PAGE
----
“Long before the science of race of the nineteenth century, non-western peoples had been the subject of discussion. The sixteenth century debate about the savage played a key part, along with other themes-the comparison of these people with animals, the biblical curse of Ham, the concept of race in the formation of European images of Africa and of blacks. These themes form the part of the ‘hidden text’ of the images, part of the cultural assumptions built into them. They supply the underlying texture and mental horizon of western imagery, echoing far beyond their formative period into the present.” - Pieterse
RACISM FAQ: (Links need to be updated)
Please peruse these for now.
Need to remake:
MORE, ALWAYS MORE:
- In Living Color: Commenting About Race
- Commenting About Race Is Complicated
- Derailing for Dummies
- stuff white people do: play the ethnicity card
- Why Is It So Important To Have Productive Conversations On Race? [Racialicious]
- Racism 101 [Resist Racism]
- White Privilege [PDF]
- How to Suppress Discussions Of Racism [Coffee and Ink]
- Anti-racism [Racism 101]
- Youth Against Racism, Definitions & Terms
- Race Tropes
- stfuracists.tumblr.com- stfu101
- Institutional/Structural Racism Within a Context: A Historical Glimpse at the Concept of “Race”
- White Privilege Timeline in the US
- Race Timeline: Race, Science and Social Policy: An interactive overview of historical events organized along five themes of race, from BC to now.
For added measure:
Please see: Racism 101.
I’ve reposted this so many times, but one more time…
An ever-expanding list of common understandings we share as anti-racists. Please feel free to submit your own entries.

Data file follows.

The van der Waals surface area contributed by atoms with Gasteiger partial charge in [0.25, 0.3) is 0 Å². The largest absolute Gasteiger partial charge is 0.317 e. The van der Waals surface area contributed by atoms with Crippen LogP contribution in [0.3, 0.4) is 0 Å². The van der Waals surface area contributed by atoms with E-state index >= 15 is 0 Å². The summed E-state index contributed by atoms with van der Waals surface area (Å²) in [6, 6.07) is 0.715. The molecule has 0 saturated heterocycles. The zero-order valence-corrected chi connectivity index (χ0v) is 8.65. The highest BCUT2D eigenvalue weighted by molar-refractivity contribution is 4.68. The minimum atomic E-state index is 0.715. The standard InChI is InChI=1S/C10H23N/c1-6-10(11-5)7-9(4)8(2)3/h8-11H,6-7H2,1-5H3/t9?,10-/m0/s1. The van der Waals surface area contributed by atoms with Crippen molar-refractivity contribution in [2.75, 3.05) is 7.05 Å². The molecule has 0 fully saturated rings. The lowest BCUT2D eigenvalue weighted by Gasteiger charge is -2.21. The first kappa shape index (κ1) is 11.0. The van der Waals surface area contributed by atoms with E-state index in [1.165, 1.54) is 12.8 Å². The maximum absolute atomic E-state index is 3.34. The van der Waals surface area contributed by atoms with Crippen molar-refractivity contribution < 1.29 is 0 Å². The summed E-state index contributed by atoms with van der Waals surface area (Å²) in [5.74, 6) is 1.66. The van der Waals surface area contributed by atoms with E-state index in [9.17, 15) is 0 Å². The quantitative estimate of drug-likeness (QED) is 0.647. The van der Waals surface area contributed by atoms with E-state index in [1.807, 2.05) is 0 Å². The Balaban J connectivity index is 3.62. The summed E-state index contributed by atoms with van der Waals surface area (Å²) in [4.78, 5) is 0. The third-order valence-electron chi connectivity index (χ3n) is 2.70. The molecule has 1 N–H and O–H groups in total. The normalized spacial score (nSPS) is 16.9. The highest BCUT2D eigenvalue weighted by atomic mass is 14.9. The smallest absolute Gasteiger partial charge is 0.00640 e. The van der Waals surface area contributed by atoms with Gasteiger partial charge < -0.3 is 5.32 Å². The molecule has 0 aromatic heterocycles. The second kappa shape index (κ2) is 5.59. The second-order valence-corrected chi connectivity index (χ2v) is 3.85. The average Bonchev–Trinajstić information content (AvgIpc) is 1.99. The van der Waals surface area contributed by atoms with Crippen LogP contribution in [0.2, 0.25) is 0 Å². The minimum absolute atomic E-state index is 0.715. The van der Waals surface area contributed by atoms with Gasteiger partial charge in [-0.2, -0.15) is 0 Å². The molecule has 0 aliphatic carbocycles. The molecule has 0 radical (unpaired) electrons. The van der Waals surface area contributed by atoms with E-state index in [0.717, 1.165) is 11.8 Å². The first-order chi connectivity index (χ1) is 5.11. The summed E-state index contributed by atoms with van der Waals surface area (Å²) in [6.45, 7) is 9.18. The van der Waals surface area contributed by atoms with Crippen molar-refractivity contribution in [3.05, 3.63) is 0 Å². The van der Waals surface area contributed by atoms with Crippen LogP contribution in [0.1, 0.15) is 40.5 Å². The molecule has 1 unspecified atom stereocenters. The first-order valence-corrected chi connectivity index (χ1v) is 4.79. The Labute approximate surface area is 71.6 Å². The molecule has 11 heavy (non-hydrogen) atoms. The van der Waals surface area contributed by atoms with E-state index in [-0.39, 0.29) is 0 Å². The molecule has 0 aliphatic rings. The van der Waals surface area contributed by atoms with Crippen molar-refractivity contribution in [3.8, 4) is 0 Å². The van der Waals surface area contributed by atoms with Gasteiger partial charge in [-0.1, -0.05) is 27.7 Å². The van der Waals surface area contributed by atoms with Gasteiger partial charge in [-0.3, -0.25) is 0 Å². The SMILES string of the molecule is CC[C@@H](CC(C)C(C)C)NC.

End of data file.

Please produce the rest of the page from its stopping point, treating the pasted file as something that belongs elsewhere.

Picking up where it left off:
- White privilege exists.
- Sanctuary is not segregation.
- Flipping the actors does not lend clarity to an issue, nor does it mean that you have created equivalent analogies. See entry under Fallacious Flip.
- People must own their feelings and expressions. Ventriloquy is not helpful in discussions of racism.
- Seeking the empowerment of people of color is not the same as disenfranchising white people.
- Racism is more than individual acts of meanness.
- Hating white privilege is not the same as hating whitey.
- Defensive responses to issues voiced by people of color are invocations of privilege.
- A claim to anti-racism cannot be made based on any variation of the “black friend defense” (Mexican boyfriend, Asian wife, children of color, etc.).
- Apology means say you’re sorry and then shut up. No rationalization, no long explanation of your intention, no invocation of the black friend defense. And then work on making change.
- The anti-racist focus should be on effect rather than intention.
- Celebrations of “multiculturalism” do not address racism.
- People of color are not responsible for the education of white people.
- It’s not all about you.
- An experience you have as a white person that you think is similar to an experience related by a person of color is not a valid proof that racism doesn’t exist.
- “Anti-racism” does not exist without action.
Racism and the Other Isms
Some people discount the effect of race on the outcomes for people of color. Many would argue that the issues for people of color are more a consequence of socioeconomic status than race. What they fail to recognize is that the overrepresentation of people of color in lower socioeconomic strata is due to institutional racism that has constrained them to life circumstances that kept them in that strata.
Others equate the prejudice, discrimination, and bias based on age, gender, sexual orientation, or physical ability to the negative experiences due to race. Prejudice and discrimination based on these factors do in fact cause much strife in our society. Also, issues of privilege based on these factors must be confronted as seriously as privilege by racial identification. However, the experience of people of color in each of these categories is significantly worse compared with those who are white and in these categories.
Furthermore, the intolerance that was first established on the basis of race provided the template to treat in a discriminatory manner those who do not “fit.” If our society can successfully tackle its treatment of people who are “different” by virtue of the social category of race, it will have changed the manner in which it views, understands, and responds to “differentness” in other forms.